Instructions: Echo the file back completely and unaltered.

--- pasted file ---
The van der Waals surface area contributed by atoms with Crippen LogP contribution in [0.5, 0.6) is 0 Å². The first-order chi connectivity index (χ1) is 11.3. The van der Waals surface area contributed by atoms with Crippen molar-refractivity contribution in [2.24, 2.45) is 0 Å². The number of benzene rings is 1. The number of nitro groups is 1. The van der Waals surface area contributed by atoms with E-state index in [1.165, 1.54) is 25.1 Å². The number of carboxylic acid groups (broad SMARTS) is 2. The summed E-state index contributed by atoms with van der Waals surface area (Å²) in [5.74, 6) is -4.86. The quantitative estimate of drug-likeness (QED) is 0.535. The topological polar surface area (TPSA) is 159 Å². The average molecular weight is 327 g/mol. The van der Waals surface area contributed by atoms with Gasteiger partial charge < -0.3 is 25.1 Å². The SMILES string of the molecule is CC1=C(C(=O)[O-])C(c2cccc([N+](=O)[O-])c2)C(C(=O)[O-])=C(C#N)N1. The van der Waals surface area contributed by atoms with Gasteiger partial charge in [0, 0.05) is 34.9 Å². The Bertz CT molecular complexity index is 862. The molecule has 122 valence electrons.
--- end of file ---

The van der Waals surface area contributed by atoms with Crippen LogP contribution in [0.5, 0.6) is 0 Å². The first-order chi connectivity index (χ1) is 11.3. The van der Waals surface area contributed by atoms with Crippen molar-refractivity contribution in [2.24, 2.45) is 0 Å². The number of benzene rings is 1. The number of nitro groups is 1. The van der Waals surface area contributed by atoms with E-state index in [1.165, 1.54) is 25.1 Å². The number of carboxylic acid groups (broad SMARTS) is 2. The summed E-state index contributed by atoms with van der Waals surface area (Å²) in [5.74, 6) is -4.86. The quantitative estimate of drug-likeness (QED) is 0.535. The topological polar surface area (TPSA) is 159 Å². The average molecular weight is 327 g/mol. The van der Waals surface area contributed by atoms with Gasteiger partial charge < -0.3 is 25.1 Å². The SMILES string of the molecule is CC1=C(C(=O)[O-])C(c2cccc([N+](=O)[O-])c2)C(C(=O)[O-])=C(C#N)N1. The van der Waals surface area contributed by atoms with Gasteiger partial charge in [0, 0.05) is 34.9 Å². The Bertz CT molecular complexity index is 862. The molecule has 122 valence electrons.